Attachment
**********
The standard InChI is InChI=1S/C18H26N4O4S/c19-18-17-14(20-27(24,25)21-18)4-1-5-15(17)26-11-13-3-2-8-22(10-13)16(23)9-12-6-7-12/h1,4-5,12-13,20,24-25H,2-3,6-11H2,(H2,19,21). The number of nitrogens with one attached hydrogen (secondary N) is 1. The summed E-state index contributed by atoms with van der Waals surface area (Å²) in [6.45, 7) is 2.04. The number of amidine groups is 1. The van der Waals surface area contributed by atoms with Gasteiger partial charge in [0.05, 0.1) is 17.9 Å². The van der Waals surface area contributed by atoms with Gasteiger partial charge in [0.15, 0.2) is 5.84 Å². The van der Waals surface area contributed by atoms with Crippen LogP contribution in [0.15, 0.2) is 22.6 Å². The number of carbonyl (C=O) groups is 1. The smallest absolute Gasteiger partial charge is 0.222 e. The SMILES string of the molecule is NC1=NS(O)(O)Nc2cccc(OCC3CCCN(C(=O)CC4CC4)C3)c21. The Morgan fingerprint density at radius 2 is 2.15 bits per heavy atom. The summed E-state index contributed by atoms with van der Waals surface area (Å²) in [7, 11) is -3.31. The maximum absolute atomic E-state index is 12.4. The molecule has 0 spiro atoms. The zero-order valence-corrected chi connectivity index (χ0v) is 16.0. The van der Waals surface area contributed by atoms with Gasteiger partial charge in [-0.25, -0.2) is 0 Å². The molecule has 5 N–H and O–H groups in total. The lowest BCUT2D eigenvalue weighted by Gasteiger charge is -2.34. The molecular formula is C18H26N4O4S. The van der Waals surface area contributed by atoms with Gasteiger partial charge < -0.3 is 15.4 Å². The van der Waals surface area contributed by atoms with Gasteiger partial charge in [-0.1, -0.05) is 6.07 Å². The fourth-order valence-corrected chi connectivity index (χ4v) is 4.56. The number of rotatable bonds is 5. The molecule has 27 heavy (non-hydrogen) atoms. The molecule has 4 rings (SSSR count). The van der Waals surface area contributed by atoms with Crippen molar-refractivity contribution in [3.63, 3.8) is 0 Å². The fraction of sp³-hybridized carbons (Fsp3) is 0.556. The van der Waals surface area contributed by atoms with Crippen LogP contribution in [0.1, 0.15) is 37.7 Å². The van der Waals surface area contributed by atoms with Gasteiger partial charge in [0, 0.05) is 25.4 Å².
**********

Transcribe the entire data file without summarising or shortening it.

The standard InChI is InChI=1S/C18H26N4O4S/c19-18-17-14(20-27(24,25)21-18)4-1-5-15(17)26-11-13-3-2-8-22(10-13)16(23)9-12-6-7-12/h1,4-5,12-13,20,24-25H,2-3,6-11H2,(H2,19,21). The number of nitrogens with one attached hydrogen (secondary N) is 1. The summed E-state index contributed by atoms with van der Waals surface area (Å²) in [6.45, 7) is 2.04. The number of amidine groups is 1. The van der Waals surface area contributed by atoms with Gasteiger partial charge in [0.05, 0.1) is 17.9 Å². The van der Waals surface area contributed by atoms with Gasteiger partial charge in [0.15, 0.2) is 5.84 Å². The van der Waals surface area contributed by atoms with Crippen LogP contribution in [0.15, 0.2) is 22.6 Å². The number of carbonyl (C=O) groups is 1. The smallest absolute Gasteiger partial charge is 0.222 e. The SMILES string of the molecule is NC1=NS(O)(O)Nc2cccc(OCC3CCCN(C(=O)CC4CC4)C3)c21. The Morgan fingerprint density at radius 2 is 2.15 bits per heavy atom. The summed E-state index contributed by atoms with van der Waals surface area (Å²) in [7, 11) is -3.31. The maximum absolute atomic E-state index is 12.4. The molecule has 0 spiro atoms. The zero-order valence-corrected chi connectivity index (χ0v) is 16.0. The van der Waals surface area contributed by atoms with Gasteiger partial charge in [-0.25, -0.2) is 0 Å². The molecule has 5 N–H and O–H groups in total. The lowest BCUT2D eigenvalue weighted by Gasteiger charge is -2.34. The molecular formula is C18H26N4O4S. The van der Waals surface area contributed by atoms with Gasteiger partial charge < -0.3 is 15.4 Å². The van der Waals surface area contributed by atoms with Gasteiger partial charge in [-0.1, -0.05) is 6.07 Å². The fourth-order valence-corrected chi connectivity index (χ4v) is 4.56. The number of rotatable bonds is 5. The molecule has 27 heavy (non-hydrogen) atoms. The molecule has 4 rings (SSSR count). The van der Waals surface area contributed by atoms with Crippen molar-refractivity contribution in [3.63, 3.8) is 0 Å². The fraction of sp³-hybridized carbons (Fsp3) is 0.556. The van der Waals surface area contributed by atoms with Crippen LogP contribution in [0.1, 0.15) is 37.7 Å². The van der Waals surface area contributed by atoms with Gasteiger partial charge in [0, 0.05) is 25.4 Å².